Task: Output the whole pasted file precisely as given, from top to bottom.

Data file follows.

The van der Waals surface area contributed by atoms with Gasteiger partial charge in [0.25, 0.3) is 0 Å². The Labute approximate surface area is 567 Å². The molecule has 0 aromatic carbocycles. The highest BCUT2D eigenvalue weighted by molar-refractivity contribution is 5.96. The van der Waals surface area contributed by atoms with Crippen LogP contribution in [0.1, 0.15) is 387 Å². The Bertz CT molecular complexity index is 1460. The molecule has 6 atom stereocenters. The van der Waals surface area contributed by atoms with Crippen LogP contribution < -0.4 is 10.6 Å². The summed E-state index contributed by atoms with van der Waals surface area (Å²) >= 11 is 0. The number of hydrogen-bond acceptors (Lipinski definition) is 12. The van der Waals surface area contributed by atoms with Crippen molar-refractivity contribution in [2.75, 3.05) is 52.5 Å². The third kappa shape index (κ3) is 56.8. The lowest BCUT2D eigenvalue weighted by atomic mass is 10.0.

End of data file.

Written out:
The van der Waals surface area contributed by atoms with Gasteiger partial charge in [0.25, 0.3) is 0 Å². The Labute approximate surface area is 567 Å². The molecule has 0 aromatic carbocycles. The highest BCUT2D eigenvalue weighted by molar-refractivity contribution is 5.96. The van der Waals surface area contributed by atoms with Crippen LogP contribution in [0.1, 0.15) is 387 Å². The Bertz CT molecular complexity index is 1460. The molecule has 6 atom stereocenters. The van der Waals surface area contributed by atoms with Crippen LogP contribution < -0.4 is 10.6 Å². The summed E-state index contributed by atoms with van der Waals surface area (Å²) >= 11 is 0. The number of hydrogen-bond acceptors (Lipinski definition) is 12. The van der Waals surface area contributed by atoms with Crippen molar-refractivity contribution in [2.75, 3.05) is 52.5 Å². The third kappa shape index (κ3) is 56.8. The lowest BCUT2D eigenvalue weighted by atomic mass is 10.0.